After a day of rain, the sun is shining once again and the wind is blowing. I have been thinking about the wind. A gentle breeze is delightful. A 20-40 mph gust is another story, especially when I am driving a high clearance vehicle. There was one moment last summer as I was driving toward Little Rock when a gust crossed the highway ahead of a thunderstorm. It was strong and every driver slowed down. Soon the others were back up to speed but I crept along in the slow lane until I was sure I was OK.
It is not unusual when the Santa Ana winds blow in southern California that the freeways east of San Diego are closed to high clearance vehicles. I once found myself stuck in Julian (4000 ft) with a tour group that was planning to see the desert wildflowers. The wind was blowing so strong that even my driver was nervous. We could not get off the hill and spent a pleasant day in this wonderful town in the hills. my guests were not totally happy yet they understood and went off to explore. The Santa Ana winds can gust up to 70 mph.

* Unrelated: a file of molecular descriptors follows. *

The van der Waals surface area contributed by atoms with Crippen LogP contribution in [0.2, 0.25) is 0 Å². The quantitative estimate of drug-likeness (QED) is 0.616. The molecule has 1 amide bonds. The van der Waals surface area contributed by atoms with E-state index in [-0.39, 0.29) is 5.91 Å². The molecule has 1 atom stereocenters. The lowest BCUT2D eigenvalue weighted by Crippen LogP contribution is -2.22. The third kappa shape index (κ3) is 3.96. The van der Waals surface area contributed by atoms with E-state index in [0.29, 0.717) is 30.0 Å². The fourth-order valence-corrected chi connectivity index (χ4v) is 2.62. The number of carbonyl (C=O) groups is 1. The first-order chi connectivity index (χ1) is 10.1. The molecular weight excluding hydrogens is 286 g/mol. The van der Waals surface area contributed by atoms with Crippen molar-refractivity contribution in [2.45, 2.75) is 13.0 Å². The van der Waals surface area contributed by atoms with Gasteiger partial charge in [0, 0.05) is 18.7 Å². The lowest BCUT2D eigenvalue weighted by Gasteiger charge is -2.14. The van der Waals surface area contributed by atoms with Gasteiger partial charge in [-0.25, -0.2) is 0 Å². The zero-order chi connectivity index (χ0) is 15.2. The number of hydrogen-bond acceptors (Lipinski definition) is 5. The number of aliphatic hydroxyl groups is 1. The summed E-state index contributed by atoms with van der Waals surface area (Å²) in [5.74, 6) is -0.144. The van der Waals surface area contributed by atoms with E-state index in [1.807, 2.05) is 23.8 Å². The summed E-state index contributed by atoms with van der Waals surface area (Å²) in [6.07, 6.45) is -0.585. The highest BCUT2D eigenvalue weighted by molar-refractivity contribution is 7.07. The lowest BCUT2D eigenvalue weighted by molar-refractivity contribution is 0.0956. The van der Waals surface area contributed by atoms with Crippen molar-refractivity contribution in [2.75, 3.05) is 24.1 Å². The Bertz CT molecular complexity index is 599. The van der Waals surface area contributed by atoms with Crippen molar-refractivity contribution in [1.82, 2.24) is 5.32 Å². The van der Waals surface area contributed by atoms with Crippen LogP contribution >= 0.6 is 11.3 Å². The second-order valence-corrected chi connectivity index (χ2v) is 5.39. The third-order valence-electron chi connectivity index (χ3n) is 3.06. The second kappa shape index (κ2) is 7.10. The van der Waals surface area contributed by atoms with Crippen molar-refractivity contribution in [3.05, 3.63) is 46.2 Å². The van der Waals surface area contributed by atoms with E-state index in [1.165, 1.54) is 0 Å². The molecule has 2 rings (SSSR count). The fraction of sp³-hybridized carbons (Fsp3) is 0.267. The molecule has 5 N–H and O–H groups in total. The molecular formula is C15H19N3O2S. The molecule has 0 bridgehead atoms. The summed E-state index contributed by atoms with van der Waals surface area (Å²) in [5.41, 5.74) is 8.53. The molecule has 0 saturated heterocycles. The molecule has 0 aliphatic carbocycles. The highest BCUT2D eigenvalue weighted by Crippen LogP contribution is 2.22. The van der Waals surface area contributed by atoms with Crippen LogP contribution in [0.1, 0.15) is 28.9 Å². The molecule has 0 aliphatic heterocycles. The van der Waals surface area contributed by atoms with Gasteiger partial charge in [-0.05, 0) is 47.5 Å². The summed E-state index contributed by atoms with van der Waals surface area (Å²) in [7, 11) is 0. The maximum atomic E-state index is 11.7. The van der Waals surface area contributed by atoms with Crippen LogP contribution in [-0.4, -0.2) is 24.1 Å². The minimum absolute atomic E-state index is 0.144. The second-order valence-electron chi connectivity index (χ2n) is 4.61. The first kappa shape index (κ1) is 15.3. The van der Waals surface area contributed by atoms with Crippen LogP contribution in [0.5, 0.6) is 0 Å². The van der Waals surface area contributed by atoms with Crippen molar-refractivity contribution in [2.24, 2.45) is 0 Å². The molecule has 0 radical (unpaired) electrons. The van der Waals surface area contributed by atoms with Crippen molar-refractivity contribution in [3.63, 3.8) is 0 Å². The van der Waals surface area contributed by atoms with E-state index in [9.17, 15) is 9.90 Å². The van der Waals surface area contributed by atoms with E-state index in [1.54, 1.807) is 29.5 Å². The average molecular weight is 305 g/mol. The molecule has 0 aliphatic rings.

I know that the mid-westerners in this group understand windy conditions with tornadoes. I know that I planned alternate routes when I traveled last summer. I decided before I left that I was not going anywhere near bad weather. The problem with tornadoes is that they don’t always announce themselves. I made sure to keep track of the weather. Fortunately I did not have to change my plans.
What does one do when you are driving a high clearance vehicle like my Roadtrek SS Agile when the winds pick up? I have decided there are a few options for me.
1. If the wind is super strong and I am camping, I am staying put. There is no where that is so important for me to get to, that I cannot wait a day.
2. If I am driving and I find I am “white knuckling it”, it might be time to pull over and stop, of course, when it is convenient and safe to do so. I have found some great little towns and coffee houses using this technique.
3. Slow down. I found that when the winds were blowing if I slowed down it was easier to drive and heck I am on holiday so, what’s the hurry?
4. Keep an eye to the horizon. If it looks like “weather” turn on the radio and catch the latest news.
5. When camping I try to find a place that has a natural windbreak (trees, rocks).
I admit, I am someone who loves the wind. I have done some foolish things in wind when I was younger (we won’t go into that here). I respect nature and now that I drive my RT, I pay more attention to keeping myself and my vehicle safe and continue to enjoy the small RV lifestyle.
What do you do when the wind blows?
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